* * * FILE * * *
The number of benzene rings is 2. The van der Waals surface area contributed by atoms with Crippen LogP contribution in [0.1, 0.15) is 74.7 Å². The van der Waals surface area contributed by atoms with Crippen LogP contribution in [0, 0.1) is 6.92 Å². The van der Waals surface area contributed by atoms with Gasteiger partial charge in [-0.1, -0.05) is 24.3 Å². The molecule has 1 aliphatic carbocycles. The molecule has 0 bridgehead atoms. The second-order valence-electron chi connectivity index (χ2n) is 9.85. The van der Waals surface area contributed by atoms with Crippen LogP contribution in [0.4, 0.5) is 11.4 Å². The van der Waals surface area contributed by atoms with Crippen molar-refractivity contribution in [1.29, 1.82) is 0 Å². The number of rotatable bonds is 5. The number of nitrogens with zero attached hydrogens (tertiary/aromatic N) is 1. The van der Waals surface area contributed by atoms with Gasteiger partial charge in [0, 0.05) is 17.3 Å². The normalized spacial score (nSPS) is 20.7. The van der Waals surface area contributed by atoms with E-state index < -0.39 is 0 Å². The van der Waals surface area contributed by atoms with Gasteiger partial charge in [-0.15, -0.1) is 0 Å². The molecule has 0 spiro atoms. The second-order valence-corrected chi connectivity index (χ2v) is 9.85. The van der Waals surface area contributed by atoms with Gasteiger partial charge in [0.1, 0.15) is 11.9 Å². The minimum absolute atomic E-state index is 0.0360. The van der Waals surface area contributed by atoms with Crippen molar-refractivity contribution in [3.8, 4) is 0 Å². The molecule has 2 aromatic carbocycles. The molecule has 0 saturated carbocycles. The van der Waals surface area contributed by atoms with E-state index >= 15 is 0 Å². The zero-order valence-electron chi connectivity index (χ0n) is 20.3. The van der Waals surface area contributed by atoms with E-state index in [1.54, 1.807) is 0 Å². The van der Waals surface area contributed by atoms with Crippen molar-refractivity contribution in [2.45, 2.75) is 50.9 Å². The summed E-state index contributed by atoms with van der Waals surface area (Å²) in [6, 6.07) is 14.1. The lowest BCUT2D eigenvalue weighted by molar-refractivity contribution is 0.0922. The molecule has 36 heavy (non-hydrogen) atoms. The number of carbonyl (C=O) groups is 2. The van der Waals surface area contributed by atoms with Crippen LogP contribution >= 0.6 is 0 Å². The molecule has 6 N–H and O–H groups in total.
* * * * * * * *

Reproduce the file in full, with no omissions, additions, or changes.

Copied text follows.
The number of benzene rings is 2. The van der Waals surface area contributed by atoms with Crippen LogP contribution in [0.1, 0.15) is 74.7 Å². The van der Waals surface area contributed by atoms with Crippen LogP contribution in [0, 0.1) is 6.92 Å². The van der Waals surface area contributed by atoms with Gasteiger partial charge in [-0.1, -0.05) is 24.3 Å². The molecule has 1 aliphatic carbocycles. The molecule has 0 bridgehead atoms. The second-order valence-electron chi connectivity index (χ2n) is 9.85. The van der Waals surface area contributed by atoms with Crippen LogP contribution in [0.4, 0.5) is 11.4 Å². The van der Waals surface area contributed by atoms with Crippen molar-refractivity contribution in [1.29, 1.82) is 0 Å². The number of rotatable bonds is 5. The number of nitrogens with zero attached hydrogens (tertiary/aromatic N) is 1. The van der Waals surface area contributed by atoms with Gasteiger partial charge in [0, 0.05) is 17.3 Å². The normalized spacial score (nSPS) is 20.7. The van der Waals surface area contributed by atoms with E-state index < -0.39 is 0 Å². The van der Waals surface area contributed by atoms with Gasteiger partial charge in [-0.15, -0.1) is 0 Å². The molecule has 0 spiro atoms. The second-order valence-corrected chi connectivity index (χ2v) is 9.85. The van der Waals surface area contributed by atoms with Gasteiger partial charge in [0.1, 0.15) is 11.9 Å². The minimum absolute atomic E-state index is 0.0360. The van der Waals surface area contributed by atoms with Crippen molar-refractivity contribution in [3.8, 4) is 0 Å². The molecule has 2 aromatic carbocycles. The molecule has 0 saturated carbocycles. The van der Waals surface area contributed by atoms with E-state index >= 15 is 0 Å². The zero-order valence-electron chi connectivity index (χ0n) is 20.3. The van der Waals surface area contributed by atoms with E-state index in [1.54, 1.807) is 0 Å². The van der Waals surface area contributed by atoms with Crippen molar-refractivity contribution in [2.45, 2.75) is 50.9 Å². The summed E-state index contributed by atoms with van der Waals surface area (Å²) in [6, 6.07) is 14.1. The lowest BCUT2D eigenvalue weighted by molar-refractivity contribution is 0.0922. The molecule has 36 heavy (non-hydrogen) atoms. The number of carbonyl (C=O) groups is 2. The van der Waals surface area contributed by atoms with Crippen LogP contribution >= 0.6 is 0 Å². The molecule has 6 N–H and O–H groups in total.